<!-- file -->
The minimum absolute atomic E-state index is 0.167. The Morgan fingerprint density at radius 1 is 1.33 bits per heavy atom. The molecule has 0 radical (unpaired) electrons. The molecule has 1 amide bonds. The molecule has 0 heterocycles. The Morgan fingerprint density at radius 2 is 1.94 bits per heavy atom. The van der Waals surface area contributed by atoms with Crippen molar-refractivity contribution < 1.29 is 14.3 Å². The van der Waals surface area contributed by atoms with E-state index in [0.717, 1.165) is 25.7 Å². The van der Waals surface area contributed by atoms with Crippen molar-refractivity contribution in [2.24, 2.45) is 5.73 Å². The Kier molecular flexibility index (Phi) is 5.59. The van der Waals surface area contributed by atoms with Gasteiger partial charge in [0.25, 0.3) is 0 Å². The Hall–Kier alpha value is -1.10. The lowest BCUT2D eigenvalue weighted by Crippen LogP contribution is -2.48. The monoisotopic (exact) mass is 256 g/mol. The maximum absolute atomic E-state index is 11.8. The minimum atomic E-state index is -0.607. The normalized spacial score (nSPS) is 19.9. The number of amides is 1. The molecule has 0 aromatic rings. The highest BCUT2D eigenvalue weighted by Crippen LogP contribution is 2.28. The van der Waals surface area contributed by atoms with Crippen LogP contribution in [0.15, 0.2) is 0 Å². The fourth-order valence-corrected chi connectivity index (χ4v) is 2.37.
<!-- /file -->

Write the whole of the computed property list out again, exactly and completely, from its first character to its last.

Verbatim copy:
The minimum absolute atomic E-state index is 0.167. The Morgan fingerprint density at radius 1 is 1.33 bits per heavy atom. The molecule has 0 radical (unpaired) electrons. The molecule has 1 amide bonds. The molecule has 0 heterocycles. The Morgan fingerprint density at radius 2 is 1.94 bits per heavy atom. The van der Waals surface area contributed by atoms with Crippen molar-refractivity contribution < 1.29 is 14.3 Å². The van der Waals surface area contributed by atoms with E-state index in [0.717, 1.165) is 25.7 Å². The van der Waals surface area contributed by atoms with Crippen molar-refractivity contribution in [2.24, 2.45) is 5.73 Å². The Kier molecular flexibility index (Phi) is 5.59. The van der Waals surface area contributed by atoms with Gasteiger partial charge in [0.25, 0.3) is 0 Å². The Hall–Kier alpha value is -1.10. The lowest BCUT2D eigenvalue weighted by Crippen LogP contribution is -2.48. The monoisotopic (exact) mass is 256 g/mol. The maximum absolute atomic E-state index is 11.8. The minimum atomic E-state index is -0.607. The normalized spacial score (nSPS) is 19.9. The number of amides is 1. The molecule has 0 aromatic rings. The highest BCUT2D eigenvalue weighted by Crippen LogP contribution is 2.28. The van der Waals surface area contributed by atoms with Crippen LogP contribution in [0.15, 0.2) is 0 Å². The fourth-order valence-corrected chi connectivity index (χ4v) is 2.37.